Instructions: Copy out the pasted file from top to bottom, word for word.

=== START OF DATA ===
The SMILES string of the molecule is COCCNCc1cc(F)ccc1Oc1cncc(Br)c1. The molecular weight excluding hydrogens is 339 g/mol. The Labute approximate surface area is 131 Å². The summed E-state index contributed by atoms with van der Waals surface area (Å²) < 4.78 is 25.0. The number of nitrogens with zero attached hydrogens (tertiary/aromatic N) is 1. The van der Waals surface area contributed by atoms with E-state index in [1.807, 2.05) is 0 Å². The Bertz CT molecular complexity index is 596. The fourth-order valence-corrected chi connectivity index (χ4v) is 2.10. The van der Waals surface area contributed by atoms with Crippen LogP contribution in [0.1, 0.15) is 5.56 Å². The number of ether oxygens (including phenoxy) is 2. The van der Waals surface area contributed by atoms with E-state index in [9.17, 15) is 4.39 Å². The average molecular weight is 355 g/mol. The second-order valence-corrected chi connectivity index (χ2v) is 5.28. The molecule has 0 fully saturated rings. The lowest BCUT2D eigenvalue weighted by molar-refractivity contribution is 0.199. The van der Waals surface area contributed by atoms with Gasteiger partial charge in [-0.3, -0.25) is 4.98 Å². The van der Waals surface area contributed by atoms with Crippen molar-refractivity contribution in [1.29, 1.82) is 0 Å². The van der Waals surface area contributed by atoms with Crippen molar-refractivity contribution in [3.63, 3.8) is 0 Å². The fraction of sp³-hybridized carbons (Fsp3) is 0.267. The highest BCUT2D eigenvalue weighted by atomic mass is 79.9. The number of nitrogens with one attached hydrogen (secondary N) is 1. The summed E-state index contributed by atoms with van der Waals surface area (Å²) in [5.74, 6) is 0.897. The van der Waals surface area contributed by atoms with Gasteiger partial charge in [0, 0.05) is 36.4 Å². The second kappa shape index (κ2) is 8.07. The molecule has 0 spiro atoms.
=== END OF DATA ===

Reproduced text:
The SMILES string of the molecule is COCCNCc1cc(F)ccc1Oc1cncc(Br)c1. The molecular weight excluding hydrogens is 339 g/mol. The Labute approximate surface area is 131 Å². The summed E-state index contributed by atoms with van der Waals surface area (Å²) < 4.78 is 25.0. The number of nitrogens with zero attached hydrogens (tertiary/aromatic N) is 1. The van der Waals surface area contributed by atoms with E-state index in [1.807, 2.05) is 0 Å². The Bertz CT molecular complexity index is 596. The fourth-order valence-corrected chi connectivity index (χ4v) is 2.10. The van der Waals surface area contributed by atoms with Crippen LogP contribution in [0.1, 0.15) is 5.56 Å². The number of ether oxygens (including phenoxy) is 2. The van der Waals surface area contributed by atoms with E-state index in [9.17, 15) is 4.39 Å². The average molecular weight is 355 g/mol. The second-order valence-corrected chi connectivity index (χ2v) is 5.28. The molecule has 0 fully saturated rings. The lowest BCUT2D eigenvalue weighted by molar-refractivity contribution is 0.199. The van der Waals surface area contributed by atoms with Gasteiger partial charge in [-0.3, -0.25) is 4.98 Å². The van der Waals surface area contributed by atoms with Crippen molar-refractivity contribution in [1.29, 1.82) is 0 Å². The van der Waals surface area contributed by atoms with Crippen molar-refractivity contribution in [3.63, 3.8) is 0 Å². The fraction of sp³-hybridized carbons (Fsp3) is 0.267. The highest BCUT2D eigenvalue weighted by atomic mass is 79.9. The number of nitrogens with one attached hydrogen (secondary N) is 1. The summed E-state index contributed by atoms with van der Waals surface area (Å²) in [5.74, 6) is 0.897. The van der Waals surface area contributed by atoms with Gasteiger partial charge in [0, 0.05) is 36.4 Å². The second kappa shape index (κ2) is 8.07. The molecule has 0 spiro atoms.